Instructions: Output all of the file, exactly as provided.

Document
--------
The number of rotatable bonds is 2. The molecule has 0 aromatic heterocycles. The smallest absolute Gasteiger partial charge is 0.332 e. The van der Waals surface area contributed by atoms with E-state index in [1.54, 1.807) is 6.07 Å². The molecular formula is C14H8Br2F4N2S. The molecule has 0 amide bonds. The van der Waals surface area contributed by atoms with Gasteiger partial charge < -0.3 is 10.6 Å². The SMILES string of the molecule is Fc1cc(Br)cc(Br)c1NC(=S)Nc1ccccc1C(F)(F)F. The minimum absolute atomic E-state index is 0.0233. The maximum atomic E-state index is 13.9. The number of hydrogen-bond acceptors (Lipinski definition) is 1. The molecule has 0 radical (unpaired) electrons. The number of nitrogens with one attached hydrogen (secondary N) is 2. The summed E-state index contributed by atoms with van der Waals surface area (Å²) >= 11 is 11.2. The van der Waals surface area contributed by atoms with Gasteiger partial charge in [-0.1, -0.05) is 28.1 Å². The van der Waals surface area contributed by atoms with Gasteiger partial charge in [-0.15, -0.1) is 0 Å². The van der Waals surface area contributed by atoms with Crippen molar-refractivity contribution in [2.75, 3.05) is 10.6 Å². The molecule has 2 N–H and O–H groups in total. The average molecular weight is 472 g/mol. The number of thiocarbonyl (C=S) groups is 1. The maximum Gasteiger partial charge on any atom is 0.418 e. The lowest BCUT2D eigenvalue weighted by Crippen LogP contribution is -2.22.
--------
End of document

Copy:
The number of rotatable bonds is 2. The molecule has 0 aromatic heterocycles. The smallest absolute Gasteiger partial charge is 0.332 e. The van der Waals surface area contributed by atoms with E-state index in [1.54, 1.807) is 6.07 Å². The molecular formula is C14H8Br2F4N2S. The molecule has 0 amide bonds. The van der Waals surface area contributed by atoms with Gasteiger partial charge < -0.3 is 10.6 Å². The SMILES string of the molecule is Fc1cc(Br)cc(Br)c1NC(=S)Nc1ccccc1C(F)(F)F. The minimum absolute atomic E-state index is 0.0233. The maximum atomic E-state index is 13.9. The number of hydrogen-bond acceptors (Lipinski definition) is 1. The molecule has 0 radical (unpaired) electrons. The number of nitrogens with one attached hydrogen (secondary N) is 2. The summed E-state index contributed by atoms with van der Waals surface area (Å²) >= 11 is 11.2. The van der Waals surface area contributed by atoms with Gasteiger partial charge in [-0.1, -0.05) is 28.1 Å². The van der Waals surface area contributed by atoms with Gasteiger partial charge in [-0.15, -0.1) is 0 Å². The van der Waals surface area contributed by atoms with Crippen molar-refractivity contribution in [2.75, 3.05) is 10.6 Å². The molecule has 2 N–H and O–H groups in total. The average molecular weight is 472 g/mol. The number of thiocarbonyl (C=S) groups is 1. The maximum Gasteiger partial charge on any atom is 0.418 e. The lowest BCUT2D eigenvalue weighted by Crippen LogP contribution is -2.22.